Rhubarb is the fleshy, edible stalks (petioles) of species and hybrids (culinary rhubarb) of Rheum in the family Polygonaceae, which are cooked and used for food. The whole plant – a herbaceous perennial growing from short, thick rhizomes – is also called rhubarb. Historically, different plants have been called "rhubarb" in English. The large, triangular leaves contain high levels of oxalic acid and anthrone glycosides, making them inedible. The small flowers are grouped in large compound leafy greenish-white to rose-red inflorescences. The precise origin of culinary rhubarb is unknown. The species Rheum rhabarbarum (syn. R. undulatum) and R. rhaponticum were grown in Europe before the 18th century and used for medicinal purposes. By the early 18th century, these two species and a possible hybrid of unknown origin, R. × hybridum, were grown as vegetable crops in England and Scandinavia. They readily hybridize, and culinary rhubarb was developed by selecting open-pollinated seed, so its precise origin is almost impossible to determine. In appearance, samples of culinary rhubarb vary on a continuum between R. rhaponticum and R. rhabarbarum. However, modern rhubarb cultivars are tetraploids with 2n = 44, in contrast to 2n = 22 for the wild species.Although rhubarb is a vegetable, it is often put to the same culinary uses as fruits. The leaf stalks can be used raw, when they have a crisp texture (similar to celery, although it is in a different family), but are most commonly cooked with sugar and used in pies, crumbles and other desserts. They have a strong, tart taste. Many cultivars have been developed for human consumption, most of which are recognised as Rheum × hybridum by the Royal Horticultural Society.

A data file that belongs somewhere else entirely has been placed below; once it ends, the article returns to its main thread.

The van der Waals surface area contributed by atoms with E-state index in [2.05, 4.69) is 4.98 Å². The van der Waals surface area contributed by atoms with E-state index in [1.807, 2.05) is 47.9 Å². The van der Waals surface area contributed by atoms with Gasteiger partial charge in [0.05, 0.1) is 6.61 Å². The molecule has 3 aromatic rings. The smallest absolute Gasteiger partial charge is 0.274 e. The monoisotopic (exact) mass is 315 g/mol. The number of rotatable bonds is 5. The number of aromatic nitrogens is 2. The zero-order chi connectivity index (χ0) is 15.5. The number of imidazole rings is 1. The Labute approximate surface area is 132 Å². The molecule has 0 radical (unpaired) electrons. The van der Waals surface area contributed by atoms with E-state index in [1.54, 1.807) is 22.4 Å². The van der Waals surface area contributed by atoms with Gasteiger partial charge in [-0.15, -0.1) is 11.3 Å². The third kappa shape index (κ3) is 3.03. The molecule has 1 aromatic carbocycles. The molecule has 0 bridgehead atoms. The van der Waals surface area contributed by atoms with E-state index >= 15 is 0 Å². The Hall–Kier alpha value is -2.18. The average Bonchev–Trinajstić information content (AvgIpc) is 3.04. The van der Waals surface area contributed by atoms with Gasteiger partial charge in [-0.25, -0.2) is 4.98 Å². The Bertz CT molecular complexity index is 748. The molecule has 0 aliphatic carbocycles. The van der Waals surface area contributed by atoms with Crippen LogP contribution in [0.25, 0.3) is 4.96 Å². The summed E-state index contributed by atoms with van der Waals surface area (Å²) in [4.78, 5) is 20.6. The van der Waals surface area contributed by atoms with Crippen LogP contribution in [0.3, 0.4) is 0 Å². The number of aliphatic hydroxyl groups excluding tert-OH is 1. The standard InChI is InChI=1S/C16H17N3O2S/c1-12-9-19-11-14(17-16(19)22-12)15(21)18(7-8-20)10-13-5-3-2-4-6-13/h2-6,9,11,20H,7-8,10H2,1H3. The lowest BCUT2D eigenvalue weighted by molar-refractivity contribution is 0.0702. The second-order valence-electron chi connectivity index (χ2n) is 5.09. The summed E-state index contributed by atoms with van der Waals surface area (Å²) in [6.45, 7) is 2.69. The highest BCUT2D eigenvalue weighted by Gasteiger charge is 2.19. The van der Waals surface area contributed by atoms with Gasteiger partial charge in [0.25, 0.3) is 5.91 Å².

Webster Dictionary